A. At the moment there is nothing I want to change. Things are good and we have good teams at both places. I do wish I could clone myself or have some robots help me with the workload though.

Q. At Ricepaper, you are constantly looking for new voices. How do you find new writers for the magazine?
A. We find new voices whenever we open a submission call and writers send their pieces in for consideration. Sometimes partner organizations may recommend people to us and if there is an opportunity we may ask a writer if they wish to work with us on a particular project. A lot of writers are introverts, which is understandable, but as one of my marketing MBA professors kept telling our class: “You have to toot your own horn, no one will do it for you!” Bottom line is, to be discovered, writers have to send things in for publishers to read.

Q. How do you know a particular writer is right for Dark Helix Press and/or Ricepaper?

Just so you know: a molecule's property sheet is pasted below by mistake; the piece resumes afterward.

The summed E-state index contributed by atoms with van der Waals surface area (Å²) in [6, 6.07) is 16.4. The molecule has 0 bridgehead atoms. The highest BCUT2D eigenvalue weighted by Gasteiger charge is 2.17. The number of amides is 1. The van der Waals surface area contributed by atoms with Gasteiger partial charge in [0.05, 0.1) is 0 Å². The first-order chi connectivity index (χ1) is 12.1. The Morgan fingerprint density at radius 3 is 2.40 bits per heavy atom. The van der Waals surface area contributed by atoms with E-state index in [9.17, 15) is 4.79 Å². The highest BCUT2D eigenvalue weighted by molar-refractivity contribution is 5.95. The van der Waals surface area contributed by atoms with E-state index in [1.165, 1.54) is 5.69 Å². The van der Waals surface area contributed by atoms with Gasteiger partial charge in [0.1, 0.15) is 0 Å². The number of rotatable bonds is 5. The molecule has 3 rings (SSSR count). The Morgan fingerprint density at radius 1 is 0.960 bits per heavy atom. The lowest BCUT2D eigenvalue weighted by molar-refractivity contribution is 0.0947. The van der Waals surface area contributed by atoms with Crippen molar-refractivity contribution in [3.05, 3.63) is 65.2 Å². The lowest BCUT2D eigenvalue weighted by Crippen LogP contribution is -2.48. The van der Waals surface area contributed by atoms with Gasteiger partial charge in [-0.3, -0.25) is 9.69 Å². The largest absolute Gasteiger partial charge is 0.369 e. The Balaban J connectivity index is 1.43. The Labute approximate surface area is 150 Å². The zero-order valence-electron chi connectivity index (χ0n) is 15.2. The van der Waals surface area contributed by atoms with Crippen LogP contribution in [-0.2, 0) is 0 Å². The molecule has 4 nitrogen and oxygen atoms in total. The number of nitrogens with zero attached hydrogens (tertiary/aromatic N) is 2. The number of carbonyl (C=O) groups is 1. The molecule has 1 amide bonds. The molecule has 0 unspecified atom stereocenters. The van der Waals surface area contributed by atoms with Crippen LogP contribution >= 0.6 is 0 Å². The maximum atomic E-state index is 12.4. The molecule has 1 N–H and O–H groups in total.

A. Generally speaking, we are open to working with all writers, however, it becomes more clear in the editing process which writers are more willing to work with us. As with other publishers, all pieces go through editing and if the writer refuses to edit their work, the relationship pretty much ends there as pieces need to meet a certain standard before publication. The best writers we have worked with understand the editing process and are responsive to messages and deadlines. A few writers in Belief asked if they could rewrite their piece as they felt they had grown as a writer since the original submission, and we were fine with them taking the time to rework. This is highly unusual, but since Dark Helix is a small press, we are more flexible when working with the writers and want to give them their creative freedom.